• Every metro Atlanta school system has thrown open the doors and cranked up the buses for the 2017-2018 school year. And rain has drearily cloaked some of the first busy school-time rush hours, making traffic worse and conditions more dangerous for kids getting to school. Fortunately, one mainstay in school safety holds strong: the AAA School Safety Patrols program. On the Thursday before the start of the school year, AAA’s Georgia Field VP Sasha Marcincyzk, spokesperson Garrett Townsend and several public officials gathered to share their “School’s Open - Drive Carefully” campaign. The yellows of the buses and the School Safety Patrol belts shown bright. AAA established the Safety Patrols program in the 1920s. I got to wield the belt and badge my 6th grade year at Sagamore Hills Elementary in DeKalb 20 years ago. And I spent much of that time telling fellow students to tow the silver line in the halls, while some my fellow patrollers had more exciting duties in the carpool lane. 14-year-old Alyce Washington is Georgia’s Safety Patroller of the Year and has helped maintain order outside and inside her Clayton County school. “I just want to ensure that everybody is safe, because looking down at your phone and seeing a text message can really hurt somebody. So I just want to help everybody help themselves,” a wise-beyond-her-years Washington says. “We make sure that students are looking at signs and looking both ways when crossing the street and following the rules of AAA.” AAA data shows that children ages five to 14 are the highest risk age group for pedestrian injury. Washington has this message for fellow students. “You know…one wrong step…” She makes a tragic clicking sound. Life can change on a dime. “AAA School Safety Patrol plays an important role in helping young pedestrians learn and fulfill responsibilities regarding traffic safety,” Townsend explains. There are over 17,000 Safety Patrollers in Georgia. Safety patrols’ bright neon-yellow belts, Washington says, act in the same way an amber “25 mph speed limit” beacon acts. They are an extra reminder for passersby to slow down in that school zone. Marcincyzk says that children hit by cars traveling 35 mph are three times more likely to die than at 25 mph. Slow as that school speed limit is, the law makes sense and Safety Patrols are a living, walking reminder of it. As far as being Georgia’s Patroller of the Year, Washington got selected first by her school and then won a statewide essay contest. AAA selects the winners not just based on how they patrol, but on how well-rounded they are as citizens and students. Washington explains that being a patroller has taught her a lot and, now, so has being an ambassador for the whole state. “I have never done all of this,” she sheepishly says during our interview. “This is kind of new to me. I’m kind of shy. It has benefited me, because I’m helping others.” As Washington moves to high school, she will shed that bright yellow belt (mine in 1997 was a moderately flat orange), as new patrollers assume their positions worldwide. AAA says over 30 countries have emulated the program. The back to school season may be of little importance to those without kids, but every commuter should care. We all share a responsibility in doing what we can behind the wheel to keep students safe. As driving adults, we should take ownership in school safety, as Washington and other patrollers do. Next week, we will explore school bus traffic laws and what Gwinnett County has in place to enforce them even better.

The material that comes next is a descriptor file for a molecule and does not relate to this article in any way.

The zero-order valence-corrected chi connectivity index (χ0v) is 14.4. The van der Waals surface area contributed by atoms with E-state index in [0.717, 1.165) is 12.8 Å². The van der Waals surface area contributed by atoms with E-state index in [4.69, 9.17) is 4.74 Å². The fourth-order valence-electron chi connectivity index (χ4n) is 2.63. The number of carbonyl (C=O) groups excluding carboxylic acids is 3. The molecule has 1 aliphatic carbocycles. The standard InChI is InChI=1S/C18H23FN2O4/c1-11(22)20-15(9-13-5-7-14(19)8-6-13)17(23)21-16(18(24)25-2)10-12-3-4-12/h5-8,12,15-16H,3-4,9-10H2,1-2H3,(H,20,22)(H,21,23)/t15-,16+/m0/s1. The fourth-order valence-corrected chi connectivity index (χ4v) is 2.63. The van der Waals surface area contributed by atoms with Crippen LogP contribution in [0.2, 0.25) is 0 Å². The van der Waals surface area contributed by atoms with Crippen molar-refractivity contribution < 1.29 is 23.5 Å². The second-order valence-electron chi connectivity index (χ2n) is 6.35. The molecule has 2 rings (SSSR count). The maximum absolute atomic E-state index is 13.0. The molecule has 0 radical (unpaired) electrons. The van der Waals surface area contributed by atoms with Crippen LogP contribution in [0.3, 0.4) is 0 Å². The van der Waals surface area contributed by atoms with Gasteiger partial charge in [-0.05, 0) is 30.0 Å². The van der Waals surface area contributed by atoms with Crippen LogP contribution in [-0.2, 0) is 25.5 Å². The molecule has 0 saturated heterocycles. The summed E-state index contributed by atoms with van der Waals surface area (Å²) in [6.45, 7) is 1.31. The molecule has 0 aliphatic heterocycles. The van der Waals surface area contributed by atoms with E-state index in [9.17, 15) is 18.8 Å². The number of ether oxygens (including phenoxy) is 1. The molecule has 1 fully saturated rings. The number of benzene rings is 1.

• The middle my family’s summer vacation landed us in the desert city of Marrakesh, Morocco. This northern African hub is unlike anything we have seen. The rustic Old City, or Medina, where locals and tourists both converge is every bit as busy as a modern city. The busyness - and craziness - of Marrakesh keeps commuters of all kinds literally on their toes and we Atlantans learned quite a lot. Narrow, mostly-paved or stone roads sinew between short mud-rock buildings and those buildings open up as small shops and cafes on the busier streets. One gets around by landmarks and not by street names, which are not prominently displayed and change on a dime (or 10 dirhams). But the biggest challenges to commuting through Marrakesh are the unknown variables that emerge. A walk down a tiny, crowded passage will also include expert scooter riders, bicyclists, motorists or donkey-carriage drivers powering by patiently, but unforgivably. Locals are quick to tell visiting pedestrians to stay as far to the right as possible; there are no sidewalks. Those on wheels take their time chugging through, but they expect the many pedestrians to move. Old city Marrakesh’s rush hour is largely on foot. When the air finally tempers below 110 degrees, the plaza and streets bloom even more — and there is little contrast between regular roads and the packed bazaar. Shop fronts crowd with local women picking over discounted clothes and scarves. Homes are too hot to stay confined within, so the town’s blood is out. A quarter-mile stroll to a restaurant can take 15 minutes. This hustle and constant awareness is exhilarating and eye-opening for foreigners, but it is by no means relaxing. Walking in this crowd means constantly looking back for scooters, ahead for oncoming people, dodging shop displays, being mindful of pickpockets and juking away from those who stop suddenly to shop. It’s harder than driving in a mall parking lot on Dec. 23. Be constantly aware. The bigger roads surrounding the Medina area are almost as chaotic. Moroccans seem to drive with limited rules. Scooters, taxis, trucks and horse-drawn carriages share lanes (though there are supposed designated lanes for the slower ones). This controlled anarchy also means that drivers have to slow their speeds and be prepared for any kind of last-second maneuvers. It’s an environment of eat or be eaten. But people don’t seem to take slights in traffic as personally as do we in Atlanta. The bigger roads and market streets present constant “sins,” but Moroccans are moving so quickly and effortlessly, they have no time to stew on these or flip the bird to the jerk who almost ran over their foot. Most locals I noticed were busy doing, not feeling. Our commuting system in Atlanta is far better. But our commuting habits are not. Most of us wouldn’t go a week without a wreck in chaotic Marrakesh, if we drove or walked as distracted as we do back home. And our blood pressure would shoot to Moroccan Farenheit levels, if we took personally the maneuvers some Marrakesh drivers make. My mentor, Captain Herb Emory, always championed using his “Three C’s” on the roads: caution, courtesy, and common sense. We needed and saw copious amounts of all three to get around safely in Marrakesh and could go to take a deep breath and employ them more in Atlanta. Doug Turnbull, the PM drive airborne anchor for Triple Team Traffic on News 95-5 FM and AM-750 WSB is the Gridlock Guy. He also writes a traffic blog and hosts a podcast with Smilin’ Mark McKay on wsbradio.com. Contact him at doug.turnbull@coxinc.com